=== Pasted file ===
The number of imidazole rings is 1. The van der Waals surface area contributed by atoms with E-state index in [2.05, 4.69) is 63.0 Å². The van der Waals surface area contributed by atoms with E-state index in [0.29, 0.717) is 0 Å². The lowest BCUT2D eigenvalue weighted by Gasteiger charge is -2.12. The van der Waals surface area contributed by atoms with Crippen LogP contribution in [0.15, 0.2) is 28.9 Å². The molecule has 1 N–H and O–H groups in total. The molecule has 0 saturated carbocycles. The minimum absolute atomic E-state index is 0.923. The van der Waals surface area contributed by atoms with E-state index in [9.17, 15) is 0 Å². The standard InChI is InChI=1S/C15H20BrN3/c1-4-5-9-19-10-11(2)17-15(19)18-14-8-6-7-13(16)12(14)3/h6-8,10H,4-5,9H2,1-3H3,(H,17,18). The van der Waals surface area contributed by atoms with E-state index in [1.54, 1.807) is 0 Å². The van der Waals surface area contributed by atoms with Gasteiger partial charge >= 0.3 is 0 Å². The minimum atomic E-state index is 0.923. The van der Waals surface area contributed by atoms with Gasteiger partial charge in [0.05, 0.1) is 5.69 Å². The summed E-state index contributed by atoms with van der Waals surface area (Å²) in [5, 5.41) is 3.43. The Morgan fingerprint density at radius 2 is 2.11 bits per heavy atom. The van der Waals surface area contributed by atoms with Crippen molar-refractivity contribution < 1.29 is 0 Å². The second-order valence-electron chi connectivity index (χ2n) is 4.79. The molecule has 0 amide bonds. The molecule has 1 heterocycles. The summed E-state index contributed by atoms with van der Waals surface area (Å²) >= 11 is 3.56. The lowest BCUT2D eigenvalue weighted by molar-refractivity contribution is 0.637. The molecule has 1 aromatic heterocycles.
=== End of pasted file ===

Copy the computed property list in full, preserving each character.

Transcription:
The number of imidazole rings is 1. The van der Waals surface area contributed by atoms with E-state index in [2.05, 4.69) is 63.0 Å². The van der Waals surface area contributed by atoms with E-state index in [0.29, 0.717) is 0 Å². The lowest BCUT2D eigenvalue weighted by Gasteiger charge is -2.12. The van der Waals surface area contributed by atoms with Crippen LogP contribution in [0.15, 0.2) is 28.9 Å². The molecule has 1 N–H and O–H groups in total. The molecule has 0 saturated carbocycles. The minimum absolute atomic E-state index is 0.923. The van der Waals surface area contributed by atoms with E-state index in [9.17, 15) is 0 Å². The standard InChI is InChI=1S/C15H20BrN3/c1-4-5-9-19-10-11(2)17-15(19)18-14-8-6-7-13(16)12(14)3/h6-8,10H,4-5,9H2,1-3H3,(H,17,18). The van der Waals surface area contributed by atoms with E-state index in [1.54, 1.807) is 0 Å². The van der Waals surface area contributed by atoms with Gasteiger partial charge >= 0.3 is 0 Å². The minimum atomic E-state index is 0.923. The van der Waals surface area contributed by atoms with Gasteiger partial charge in [0.05, 0.1) is 5.69 Å². The summed E-state index contributed by atoms with van der Waals surface area (Å²) in [5, 5.41) is 3.43. The Morgan fingerprint density at radius 2 is 2.11 bits per heavy atom. The van der Waals surface area contributed by atoms with Crippen molar-refractivity contribution < 1.29 is 0 Å². The second-order valence-electron chi connectivity index (χ2n) is 4.79. The molecule has 0 amide bonds. The molecule has 1 heterocycles. The summed E-state index contributed by atoms with van der Waals surface area (Å²) >= 11 is 3.56. The lowest BCUT2D eigenvalue weighted by molar-refractivity contribution is 0.637. The molecule has 1 aromatic heterocycles.